Blog - ‘League’ tables?
Friday 14 January 2011
Another eventful week is just coming to a close in the education world. Wednesday saw the publication of the 2010 Performance Tables, known in the media as the ‘League Tables’, presumably because schools, like football teams, shift up and down year on year according to their points scores. It is a crude analogy really, and diminishes what schools do to think of it in these terms. This year’s big talking point, as I have mentioned before in this blog, was the so-called English Bacc(alaureate), which is not really a Baccalaureate at all, but a collected of – albeit important – GCSEs selected by the secretary of state. The problem this year is that the English Bacc figures published in the tables really tell you nothing whatsoever about how good a school is; they simply tell you whether or not the school decided to make doing a foreign language optional two years ago. In schools where languages are compulsory, the English Bacc figures are high, and in schools where they are not, the figures are low. This is because a large proportion of students already do the other subjects needed English, maths, science and a humanity.
Humanity? What is a humanity? Well, the government has decided that it is history or geography only. None of the other subjects which have been traditionally called humanities and deal with ‘human affairs’ are included. There is an argument that geography is only really partly a humanity – the physical part, dealing with geology, the weather and so on, is really science, not a humanity at all (that’s why a geography degree can be a BA or a BSc, depending on the type of geography studied). But I suspect the government really wants everyone to do history, but couldn’t quite justify making history compulsory for everyone, so ‘hid’ it in the apparently objective category of ‘humanities’.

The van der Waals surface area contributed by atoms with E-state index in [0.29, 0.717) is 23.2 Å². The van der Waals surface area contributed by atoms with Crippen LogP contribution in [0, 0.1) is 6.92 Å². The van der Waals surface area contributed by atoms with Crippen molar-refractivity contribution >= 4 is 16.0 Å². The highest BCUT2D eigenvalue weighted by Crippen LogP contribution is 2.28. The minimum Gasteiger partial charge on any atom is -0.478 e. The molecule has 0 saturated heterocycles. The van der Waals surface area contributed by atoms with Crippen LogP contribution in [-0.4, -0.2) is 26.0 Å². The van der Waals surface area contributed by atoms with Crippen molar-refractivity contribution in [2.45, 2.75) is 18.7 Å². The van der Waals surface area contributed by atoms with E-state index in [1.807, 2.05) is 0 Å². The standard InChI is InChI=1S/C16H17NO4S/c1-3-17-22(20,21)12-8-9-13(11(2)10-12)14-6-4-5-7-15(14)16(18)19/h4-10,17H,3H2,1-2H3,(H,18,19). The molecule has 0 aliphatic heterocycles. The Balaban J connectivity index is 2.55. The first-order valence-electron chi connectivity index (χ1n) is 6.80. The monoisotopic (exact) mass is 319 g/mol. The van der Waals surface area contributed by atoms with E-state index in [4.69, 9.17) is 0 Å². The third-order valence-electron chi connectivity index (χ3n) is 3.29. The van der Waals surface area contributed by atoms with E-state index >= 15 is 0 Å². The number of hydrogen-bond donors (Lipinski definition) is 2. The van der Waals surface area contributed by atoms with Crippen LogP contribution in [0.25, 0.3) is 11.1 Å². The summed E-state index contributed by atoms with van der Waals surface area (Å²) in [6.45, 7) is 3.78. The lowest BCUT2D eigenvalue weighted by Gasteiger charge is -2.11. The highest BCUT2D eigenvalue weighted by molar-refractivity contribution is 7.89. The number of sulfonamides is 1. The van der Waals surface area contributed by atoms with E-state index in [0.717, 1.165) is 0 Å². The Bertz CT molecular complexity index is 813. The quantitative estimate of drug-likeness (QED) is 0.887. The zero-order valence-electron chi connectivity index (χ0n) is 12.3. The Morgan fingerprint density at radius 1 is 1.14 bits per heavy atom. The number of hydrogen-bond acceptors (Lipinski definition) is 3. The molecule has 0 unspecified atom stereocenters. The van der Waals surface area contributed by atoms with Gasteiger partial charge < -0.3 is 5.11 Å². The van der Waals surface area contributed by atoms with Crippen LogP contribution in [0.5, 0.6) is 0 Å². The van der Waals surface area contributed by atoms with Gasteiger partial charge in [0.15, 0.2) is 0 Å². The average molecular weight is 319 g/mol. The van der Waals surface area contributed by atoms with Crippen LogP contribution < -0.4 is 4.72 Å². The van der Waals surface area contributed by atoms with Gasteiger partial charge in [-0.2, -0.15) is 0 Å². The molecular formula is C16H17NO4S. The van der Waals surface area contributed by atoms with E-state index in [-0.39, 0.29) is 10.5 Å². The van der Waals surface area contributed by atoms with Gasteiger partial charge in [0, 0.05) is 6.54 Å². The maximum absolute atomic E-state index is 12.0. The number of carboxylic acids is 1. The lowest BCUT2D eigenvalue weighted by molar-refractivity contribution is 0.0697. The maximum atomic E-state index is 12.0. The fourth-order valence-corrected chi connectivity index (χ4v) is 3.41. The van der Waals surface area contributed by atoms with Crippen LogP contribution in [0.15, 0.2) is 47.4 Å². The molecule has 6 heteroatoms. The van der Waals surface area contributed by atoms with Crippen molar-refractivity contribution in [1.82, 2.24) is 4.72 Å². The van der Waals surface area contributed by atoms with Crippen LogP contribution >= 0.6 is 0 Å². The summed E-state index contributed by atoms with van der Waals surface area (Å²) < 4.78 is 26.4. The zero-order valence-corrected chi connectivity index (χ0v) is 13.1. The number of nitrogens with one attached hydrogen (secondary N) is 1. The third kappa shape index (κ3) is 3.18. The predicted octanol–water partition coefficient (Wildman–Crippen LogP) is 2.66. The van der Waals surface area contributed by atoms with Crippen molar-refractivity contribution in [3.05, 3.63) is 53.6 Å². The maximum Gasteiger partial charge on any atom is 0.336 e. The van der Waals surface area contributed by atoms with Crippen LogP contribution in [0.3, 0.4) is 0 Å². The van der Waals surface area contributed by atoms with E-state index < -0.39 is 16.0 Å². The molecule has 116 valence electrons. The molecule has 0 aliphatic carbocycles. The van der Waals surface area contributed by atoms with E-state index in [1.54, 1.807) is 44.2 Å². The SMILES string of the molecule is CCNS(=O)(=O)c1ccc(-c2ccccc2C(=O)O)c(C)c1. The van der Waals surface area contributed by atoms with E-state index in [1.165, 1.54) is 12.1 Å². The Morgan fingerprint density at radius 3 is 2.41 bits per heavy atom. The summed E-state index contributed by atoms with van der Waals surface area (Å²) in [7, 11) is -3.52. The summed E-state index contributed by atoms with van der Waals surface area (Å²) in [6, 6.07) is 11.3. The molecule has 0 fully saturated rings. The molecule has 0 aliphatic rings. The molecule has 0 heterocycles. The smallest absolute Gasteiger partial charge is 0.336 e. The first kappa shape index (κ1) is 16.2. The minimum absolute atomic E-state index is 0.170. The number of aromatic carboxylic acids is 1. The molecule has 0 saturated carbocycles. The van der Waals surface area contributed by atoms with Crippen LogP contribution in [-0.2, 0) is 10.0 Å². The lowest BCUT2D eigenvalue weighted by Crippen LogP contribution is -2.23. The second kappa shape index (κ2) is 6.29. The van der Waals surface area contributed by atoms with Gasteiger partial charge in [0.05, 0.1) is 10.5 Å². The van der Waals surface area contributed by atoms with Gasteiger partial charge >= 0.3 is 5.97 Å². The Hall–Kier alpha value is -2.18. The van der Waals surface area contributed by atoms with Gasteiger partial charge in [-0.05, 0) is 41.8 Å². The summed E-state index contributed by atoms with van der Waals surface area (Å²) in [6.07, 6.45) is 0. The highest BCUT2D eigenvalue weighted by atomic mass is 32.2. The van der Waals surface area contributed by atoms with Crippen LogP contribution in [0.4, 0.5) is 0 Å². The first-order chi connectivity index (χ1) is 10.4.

Anyway, having said all of that, Bennett can be justifiably proud of its achievements in 2010 as published in the performance tables. Kent is the largest local authority area in the country, and Bennett is by quite a wide margin the strongest performing school which does not academically select its students. And in case anyone says that that is only because we have able or motivated children, our ‘value added’ figures, which measure how much progress children make between 11 and 16, are also very high indeed compared with other schools who also have motivated children. This is all a tremendous tribute to Bennett’s students, parents, teachers, other staff and ethos. One of the slightly disconcerting this about achieving so highly is maintenance – year on year improvement in perpetuity is obviously impossible, but taking a ‘dip’ is never comfortable either.
As I have often said before though, school is about much more than just exam results. Although families and parents are the prime influence on children, after that school is where they spend the biggest single proportion of their time once they start. Acquiring the values, skills and beliefs needed for successful and reasonably fulfilled adult life happen to a significant extent in the context of school. That’s not to say you can actually teach values, beliefs and qualities, but you can model them, talk about them, and provide a context where their growth is supported and encouraged. Not measurable in a ‘performance table’ and still less in a ‘league table’ though!
The new film ‘The King’s Speech’ is a perfect illustration of how people need affirmation and support to thrive. George VI, according to the film, was bullied and endlessly put down as a child, which led to the confidence issues exacerbating his tendency to stammer. An important part of the support from his speech therapist friend was simply friendship and affirmation. It’s a great film – I give it 5 stars!